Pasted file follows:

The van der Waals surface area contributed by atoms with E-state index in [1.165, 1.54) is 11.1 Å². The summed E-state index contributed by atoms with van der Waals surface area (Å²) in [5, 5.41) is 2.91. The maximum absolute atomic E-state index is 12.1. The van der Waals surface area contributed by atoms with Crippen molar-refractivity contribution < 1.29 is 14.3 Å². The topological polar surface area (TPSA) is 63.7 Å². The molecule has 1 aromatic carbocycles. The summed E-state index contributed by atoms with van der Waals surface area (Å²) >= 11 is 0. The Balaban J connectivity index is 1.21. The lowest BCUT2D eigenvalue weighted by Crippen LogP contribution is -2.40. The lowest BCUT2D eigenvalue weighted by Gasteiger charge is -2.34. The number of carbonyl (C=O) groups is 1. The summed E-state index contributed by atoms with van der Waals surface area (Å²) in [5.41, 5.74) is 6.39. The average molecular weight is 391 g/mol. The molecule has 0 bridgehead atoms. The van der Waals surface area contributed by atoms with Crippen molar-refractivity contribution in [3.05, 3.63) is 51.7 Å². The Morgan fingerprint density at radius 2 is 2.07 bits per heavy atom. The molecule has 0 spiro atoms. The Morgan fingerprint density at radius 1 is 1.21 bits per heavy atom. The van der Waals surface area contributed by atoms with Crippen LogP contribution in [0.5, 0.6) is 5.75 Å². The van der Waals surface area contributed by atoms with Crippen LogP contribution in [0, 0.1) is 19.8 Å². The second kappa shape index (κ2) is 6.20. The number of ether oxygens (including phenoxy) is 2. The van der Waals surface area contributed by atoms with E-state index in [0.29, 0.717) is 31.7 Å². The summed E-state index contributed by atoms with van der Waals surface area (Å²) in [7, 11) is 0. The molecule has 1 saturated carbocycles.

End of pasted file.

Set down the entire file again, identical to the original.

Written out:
The van der Waals surface area contributed by atoms with E-state index in [1.165, 1.54) is 11.1 Å². The summed E-state index contributed by atoms with van der Waals surface area (Å²) in [5, 5.41) is 2.91. The maximum absolute atomic E-state index is 12.1. The van der Waals surface area contributed by atoms with Crippen molar-refractivity contribution < 1.29 is 14.3 Å². The topological polar surface area (TPSA) is 63.7 Å². The molecule has 1 aromatic carbocycles. The summed E-state index contributed by atoms with van der Waals surface area (Å²) >= 11 is 0. The Balaban J connectivity index is 1.21. The lowest BCUT2D eigenvalue weighted by Crippen LogP contribution is -2.40. The lowest BCUT2D eigenvalue weighted by Gasteiger charge is -2.34. The number of carbonyl (C=O) groups is 1. The summed E-state index contributed by atoms with van der Waals surface area (Å²) in [5.41, 5.74) is 6.39. The average molecular weight is 391 g/mol. The molecule has 0 bridgehead atoms. The van der Waals surface area contributed by atoms with Crippen molar-refractivity contribution in [3.05, 3.63) is 51.7 Å². The Morgan fingerprint density at radius 2 is 2.07 bits per heavy atom. The molecule has 0 spiro atoms. The Morgan fingerprint density at radius 1 is 1.21 bits per heavy atom. The van der Waals surface area contributed by atoms with Crippen LogP contribution in [0.5, 0.6) is 5.75 Å². The van der Waals surface area contributed by atoms with Crippen LogP contribution in [0, 0.1) is 19.8 Å². The second kappa shape index (κ2) is 6.20. The number of ether oxygens (including phenoxy) is 2. The van der Waals surface area contributed by atoms with E-state index in [0.29, 0.717) is 31.7 Å². The summed E-state index contributed by atoms with van der Waals surface area (Å²) in [7, 11) is 0. The molecule has 1 saturated carbocycles.